Submitted to: Journal of Food Science and Technology
Publication Type: Peer Reviewed Journal
Publication Acceptance Date: 12/18/2008
Publication Date: 3/10/2009
Citation: Liu, Y., Ream, A.R. 2009. Sporulation and germination gene expression analysis of Bacillus anthracis Sterne spores in skim milk under heat and different intervention techniques. Journal of Food Science and Technology. 74(3):120-124.
Interpretive Summary: The spore-forming bacterium Bacillus anthracis is an important pathogen that causes anthrax in humans and animals. B. anthracis spores could be used as biothreat agents and released purposely in milk. In order to enhance milk safety against purposely contamination with a bioterrorist attack, it is necessary to study the behavior of B. anthracis spores in milk. To investigate how B. anthracis spores survive in milk, real-time reverse transcriptase- polymerase chain reaction (RT-PCR) assays were used to study the sporulation and germination related gene expression under heat, pasteurization, and pasteurization plus microfiltration. Information from this study will help understanding how B. anthracis spores survive in milk, eventually aid developing new intervention strategies to control this bacterium in food.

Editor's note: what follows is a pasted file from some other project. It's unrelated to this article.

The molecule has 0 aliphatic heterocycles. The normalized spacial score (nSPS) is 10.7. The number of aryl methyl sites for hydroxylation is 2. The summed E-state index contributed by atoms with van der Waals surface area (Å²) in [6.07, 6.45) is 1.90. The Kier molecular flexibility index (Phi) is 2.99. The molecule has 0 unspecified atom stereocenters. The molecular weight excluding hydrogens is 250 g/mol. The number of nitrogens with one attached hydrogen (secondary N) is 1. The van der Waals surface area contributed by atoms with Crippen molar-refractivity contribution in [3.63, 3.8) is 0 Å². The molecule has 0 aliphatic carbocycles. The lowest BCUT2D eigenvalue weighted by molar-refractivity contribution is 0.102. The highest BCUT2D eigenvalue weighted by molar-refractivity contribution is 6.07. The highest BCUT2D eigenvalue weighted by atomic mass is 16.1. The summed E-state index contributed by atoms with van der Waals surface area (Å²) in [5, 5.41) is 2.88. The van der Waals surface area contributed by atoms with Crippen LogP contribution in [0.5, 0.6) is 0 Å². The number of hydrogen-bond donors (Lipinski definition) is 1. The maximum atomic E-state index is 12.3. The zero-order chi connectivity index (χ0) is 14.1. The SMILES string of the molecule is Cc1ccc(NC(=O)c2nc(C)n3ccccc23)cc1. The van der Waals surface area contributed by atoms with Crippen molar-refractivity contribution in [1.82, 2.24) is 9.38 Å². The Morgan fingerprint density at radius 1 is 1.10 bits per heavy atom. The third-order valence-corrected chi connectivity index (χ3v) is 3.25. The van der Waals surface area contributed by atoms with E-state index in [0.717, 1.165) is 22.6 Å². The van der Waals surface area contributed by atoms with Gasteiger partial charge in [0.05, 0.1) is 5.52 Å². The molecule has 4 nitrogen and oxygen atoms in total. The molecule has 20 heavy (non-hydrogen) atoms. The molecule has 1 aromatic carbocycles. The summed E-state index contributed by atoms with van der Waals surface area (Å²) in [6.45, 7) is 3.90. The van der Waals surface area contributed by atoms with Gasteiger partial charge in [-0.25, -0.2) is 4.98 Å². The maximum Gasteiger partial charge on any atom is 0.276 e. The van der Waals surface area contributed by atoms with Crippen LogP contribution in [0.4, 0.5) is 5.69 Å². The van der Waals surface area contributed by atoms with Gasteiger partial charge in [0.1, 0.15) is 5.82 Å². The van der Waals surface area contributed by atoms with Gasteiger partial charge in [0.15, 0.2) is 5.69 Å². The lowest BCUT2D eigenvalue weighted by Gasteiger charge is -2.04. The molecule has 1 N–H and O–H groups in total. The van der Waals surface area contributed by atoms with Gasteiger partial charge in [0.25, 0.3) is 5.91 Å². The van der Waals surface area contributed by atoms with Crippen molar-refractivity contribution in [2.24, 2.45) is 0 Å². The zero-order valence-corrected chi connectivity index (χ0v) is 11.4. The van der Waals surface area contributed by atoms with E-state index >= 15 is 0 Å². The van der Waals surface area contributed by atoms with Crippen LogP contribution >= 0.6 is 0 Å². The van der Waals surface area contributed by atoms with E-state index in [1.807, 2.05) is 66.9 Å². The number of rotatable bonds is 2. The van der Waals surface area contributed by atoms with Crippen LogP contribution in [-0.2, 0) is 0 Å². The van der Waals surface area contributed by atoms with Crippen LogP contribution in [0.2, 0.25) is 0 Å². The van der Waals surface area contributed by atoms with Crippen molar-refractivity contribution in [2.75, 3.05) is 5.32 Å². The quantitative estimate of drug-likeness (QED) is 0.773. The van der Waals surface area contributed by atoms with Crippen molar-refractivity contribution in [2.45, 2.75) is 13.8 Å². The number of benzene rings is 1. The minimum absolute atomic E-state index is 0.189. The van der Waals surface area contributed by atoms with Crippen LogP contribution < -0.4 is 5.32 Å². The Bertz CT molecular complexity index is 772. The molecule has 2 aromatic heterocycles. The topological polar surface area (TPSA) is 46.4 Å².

Technical Abstract: To investigate how B. anthracis Stene spores survive in milk under heat (80 degree C, 10 minutes), pasteurization (72 degree C, 15 seconds) and pasteurization plus microfiltration, the expression levels of genes that related to sporulation and germination were tested using real-time PCR assays. Twenty seven sporulation and germination-related genes selected from transposon insertion mutations were selected for the target genes. RNA was isolated from the spores in milk after heat, pasteurization and pasteurization and microfiltration and subject to real-time PCR assays. Our results demonstrated that gene expression levels were altered by heat whereas the pasteurization, microfiltration and pasteurization caused less alteration in gene expression. Heat activates and inhibits both sporulation- and germination-related genes, suggesting that bacterial spores underwent different molecular mechanism for heat treatment. Our results may provide some insight to the molecular mechanism of spore survival under different intervention strategies.